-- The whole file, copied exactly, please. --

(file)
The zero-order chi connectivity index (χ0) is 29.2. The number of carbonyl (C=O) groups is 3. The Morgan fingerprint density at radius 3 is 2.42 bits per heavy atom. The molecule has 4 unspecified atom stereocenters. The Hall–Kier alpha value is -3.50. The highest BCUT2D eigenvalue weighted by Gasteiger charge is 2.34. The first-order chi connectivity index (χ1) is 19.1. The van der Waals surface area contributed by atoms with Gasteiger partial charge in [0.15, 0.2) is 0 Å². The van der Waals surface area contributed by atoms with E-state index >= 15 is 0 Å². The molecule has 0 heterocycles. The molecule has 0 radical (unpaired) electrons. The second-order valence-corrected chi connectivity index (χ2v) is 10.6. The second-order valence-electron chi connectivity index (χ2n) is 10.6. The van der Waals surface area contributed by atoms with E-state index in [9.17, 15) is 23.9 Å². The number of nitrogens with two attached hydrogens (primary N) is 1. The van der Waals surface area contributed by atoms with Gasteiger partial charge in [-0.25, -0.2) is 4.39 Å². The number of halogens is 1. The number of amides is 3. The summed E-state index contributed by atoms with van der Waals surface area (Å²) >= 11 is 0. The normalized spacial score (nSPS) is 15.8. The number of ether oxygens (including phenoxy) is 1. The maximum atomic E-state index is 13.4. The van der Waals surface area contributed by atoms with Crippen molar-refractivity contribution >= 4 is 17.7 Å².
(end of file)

The zero-order chi connectivity index (χ0) is 29.2. The number of carbonyl (C=O) groups is 3. The Morgan fingerprint density at radius 3 is 2.42 bits per heavy atom. The molecule has 4 unspecified atom stereocenters. The Hall–Kier alpha value is -3.50. The highest BCUT2D eigenvalue weighted by Gasteiger charge is 2.34. The first-order chi connectivity index (χ1) is 19.1. The van der Waals surface area contributed by atoms with Gasteiger partial charge in [0.15, 0.2) is 0 Å². The van der Waals surface area contributed by atoms with E-state index >= 15 is 0 Å². The molecule has 0 heterocycles. The molecule has 0 radical (unpaired) electrons. The second-order valence-corrected chi connectivity index (χ2v) is 10.6. The second-order valence-electron chi connectivity index (χ2n) is 10.6. The van der Waals surface area contributed by atoms with E-state index in [9.17, 15) is 23.9 Å². The number of nitrogens with two attached hydrogens (primary N) is 1. The van der Waals surface area contributed by atoms with Gasteiger partial charge in [-0.25, -0.2) is 4.39 Å². The number of halogens is 1. The number of amides is 3. The summed E-state index contributed by atoms with van der Waals surface area (Å²) >= 11 is 0. The normalized spacial score (nSPS) is 15.8. The number of ether oxygens (including phenoxy) is 1. The maximum atomic E-state index is 13.4. The van der Waals surface area contributed by atoms with Crippen molar-refractivity contribution >= 4 is 17.7 Å².